Methods: Social workers in Ohio were recruited via postcards and the NASW Ohio chapter website. 701 participants completed the online survey using Survey Monkey over 14 months. The survey included 17 questions such as starting and current salaries, educational debt, expected repayment period, and demographic factors. Out of 701 participants, 683 remained for the final analyses due to missing data. Multiple regression analyses were conducted as well as descriptive analyses. The assumptions for regression analyses such as multicollinearity issues were also checked.
Results: The majority of the participants were female (89%), Caucasian (82%) with a MSW degree (71%). Regarding educational debt, the participants who are recent graduates (β = .213, p < .001), are African Americans (β = .074, p < .01), and have a longer expected repayment period (β = .644, p < .001) owed more educational debt. The participants with a BSW degree had less educational debt than those with a MSW degree (β = -.120, p < .001). Regarding the expected repayment period, similarly, the participants who are recent graduates (β = .218, p < .001), are African Americans (β = .044, p < .10), and have more educational debt (β = .673, p < .001) expected a longer repayment period. Interestingly, the participants with a BSW degree expected a longer repayment period than those with a MSW degree (β = .056, p < .05). The regression analyses also revealed that neither the educational debt nor the repayment period were statistically significantly related to starting and current salaries, age, gender, being other race, and having a PhD degree.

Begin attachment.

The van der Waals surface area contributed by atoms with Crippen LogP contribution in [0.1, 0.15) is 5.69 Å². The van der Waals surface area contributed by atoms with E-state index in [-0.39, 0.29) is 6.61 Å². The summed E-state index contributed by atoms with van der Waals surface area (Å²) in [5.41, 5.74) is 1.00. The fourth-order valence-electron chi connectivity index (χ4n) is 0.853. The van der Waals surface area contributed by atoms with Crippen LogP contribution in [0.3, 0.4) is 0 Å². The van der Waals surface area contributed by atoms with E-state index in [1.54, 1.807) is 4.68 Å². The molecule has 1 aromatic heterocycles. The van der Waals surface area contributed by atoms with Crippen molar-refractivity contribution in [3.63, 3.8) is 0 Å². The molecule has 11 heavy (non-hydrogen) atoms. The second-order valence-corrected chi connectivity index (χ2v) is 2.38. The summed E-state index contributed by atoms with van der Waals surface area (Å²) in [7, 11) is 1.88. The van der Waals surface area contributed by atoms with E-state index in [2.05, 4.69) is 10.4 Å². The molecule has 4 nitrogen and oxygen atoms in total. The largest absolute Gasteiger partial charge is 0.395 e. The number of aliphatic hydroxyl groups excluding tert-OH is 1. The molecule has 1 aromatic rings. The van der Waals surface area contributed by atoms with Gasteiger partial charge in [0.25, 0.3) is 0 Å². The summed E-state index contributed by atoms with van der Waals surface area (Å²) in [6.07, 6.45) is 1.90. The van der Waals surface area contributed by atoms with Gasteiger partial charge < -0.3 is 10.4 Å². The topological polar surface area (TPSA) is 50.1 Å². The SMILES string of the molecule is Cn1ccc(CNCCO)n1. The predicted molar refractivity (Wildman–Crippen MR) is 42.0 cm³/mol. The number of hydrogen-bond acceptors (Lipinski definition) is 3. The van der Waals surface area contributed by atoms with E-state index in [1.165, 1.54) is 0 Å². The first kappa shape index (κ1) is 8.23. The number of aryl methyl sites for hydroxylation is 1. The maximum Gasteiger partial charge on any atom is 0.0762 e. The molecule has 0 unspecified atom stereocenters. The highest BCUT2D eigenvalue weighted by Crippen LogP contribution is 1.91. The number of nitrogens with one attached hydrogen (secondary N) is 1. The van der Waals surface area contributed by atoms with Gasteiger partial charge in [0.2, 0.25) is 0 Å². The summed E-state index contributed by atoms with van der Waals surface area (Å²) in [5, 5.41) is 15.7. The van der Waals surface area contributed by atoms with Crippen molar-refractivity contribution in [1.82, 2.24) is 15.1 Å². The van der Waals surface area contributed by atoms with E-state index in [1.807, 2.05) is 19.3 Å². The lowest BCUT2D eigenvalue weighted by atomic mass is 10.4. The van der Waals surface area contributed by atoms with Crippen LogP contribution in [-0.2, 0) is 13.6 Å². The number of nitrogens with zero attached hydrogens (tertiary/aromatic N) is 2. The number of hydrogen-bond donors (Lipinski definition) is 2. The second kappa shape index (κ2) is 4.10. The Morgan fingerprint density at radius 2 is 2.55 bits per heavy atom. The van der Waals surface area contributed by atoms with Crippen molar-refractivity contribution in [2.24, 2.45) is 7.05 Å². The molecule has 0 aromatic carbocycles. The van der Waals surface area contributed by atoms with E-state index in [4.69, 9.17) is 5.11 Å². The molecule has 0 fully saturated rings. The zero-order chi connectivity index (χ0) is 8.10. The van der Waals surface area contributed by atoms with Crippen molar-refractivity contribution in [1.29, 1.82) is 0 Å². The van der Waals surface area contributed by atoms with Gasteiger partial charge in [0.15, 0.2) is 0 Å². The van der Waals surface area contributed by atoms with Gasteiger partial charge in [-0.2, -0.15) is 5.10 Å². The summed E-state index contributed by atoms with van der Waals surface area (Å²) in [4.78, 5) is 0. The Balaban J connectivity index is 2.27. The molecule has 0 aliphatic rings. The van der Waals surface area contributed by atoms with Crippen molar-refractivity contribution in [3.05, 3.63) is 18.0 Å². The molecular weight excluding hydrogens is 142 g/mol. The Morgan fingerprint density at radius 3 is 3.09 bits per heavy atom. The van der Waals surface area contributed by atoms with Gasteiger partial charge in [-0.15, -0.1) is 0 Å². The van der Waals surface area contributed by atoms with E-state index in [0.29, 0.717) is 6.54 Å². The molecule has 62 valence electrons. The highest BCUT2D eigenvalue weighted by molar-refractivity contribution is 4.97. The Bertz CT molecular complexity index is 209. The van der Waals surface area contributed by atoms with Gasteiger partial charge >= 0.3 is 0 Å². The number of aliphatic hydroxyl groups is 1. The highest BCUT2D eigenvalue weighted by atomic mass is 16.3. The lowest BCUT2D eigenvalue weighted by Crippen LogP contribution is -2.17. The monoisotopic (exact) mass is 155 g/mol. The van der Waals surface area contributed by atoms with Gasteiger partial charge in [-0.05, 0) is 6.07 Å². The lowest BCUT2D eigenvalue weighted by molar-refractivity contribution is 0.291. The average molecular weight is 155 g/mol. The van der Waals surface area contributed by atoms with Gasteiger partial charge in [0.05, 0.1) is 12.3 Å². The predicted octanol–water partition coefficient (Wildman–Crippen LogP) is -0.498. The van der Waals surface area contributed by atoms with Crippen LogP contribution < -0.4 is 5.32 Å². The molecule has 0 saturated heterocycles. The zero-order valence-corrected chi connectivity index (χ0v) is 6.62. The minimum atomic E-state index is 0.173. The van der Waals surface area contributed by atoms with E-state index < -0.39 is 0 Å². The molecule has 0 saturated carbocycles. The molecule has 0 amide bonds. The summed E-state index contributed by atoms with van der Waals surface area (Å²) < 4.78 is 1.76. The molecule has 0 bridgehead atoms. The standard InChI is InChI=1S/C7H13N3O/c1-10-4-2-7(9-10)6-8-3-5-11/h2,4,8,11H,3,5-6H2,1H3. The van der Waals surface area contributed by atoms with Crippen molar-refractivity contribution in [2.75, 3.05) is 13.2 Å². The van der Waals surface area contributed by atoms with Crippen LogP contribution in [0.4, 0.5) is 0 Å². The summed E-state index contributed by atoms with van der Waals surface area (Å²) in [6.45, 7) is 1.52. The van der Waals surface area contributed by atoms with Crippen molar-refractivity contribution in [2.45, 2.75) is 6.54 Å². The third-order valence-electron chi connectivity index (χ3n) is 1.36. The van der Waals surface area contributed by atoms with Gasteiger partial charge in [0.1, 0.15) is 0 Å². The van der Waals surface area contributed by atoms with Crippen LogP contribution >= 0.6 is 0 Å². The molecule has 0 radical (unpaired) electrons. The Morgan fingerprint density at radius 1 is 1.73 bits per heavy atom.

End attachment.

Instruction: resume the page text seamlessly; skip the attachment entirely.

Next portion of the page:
Conclusion and Implications: Considering the fact that the participants having a MSW degree expected a shorter repayment period even with more educational debt than those having a BSW degree, a higher education seems worth pursuing it. Nevertheless, various loan forgiveness policies and programs for recent graduates and racial minorities, specifically African Americans, may contribute to helping with their financial burdens from education, facilitating a higher education, and eventually reducing social inequalities in education.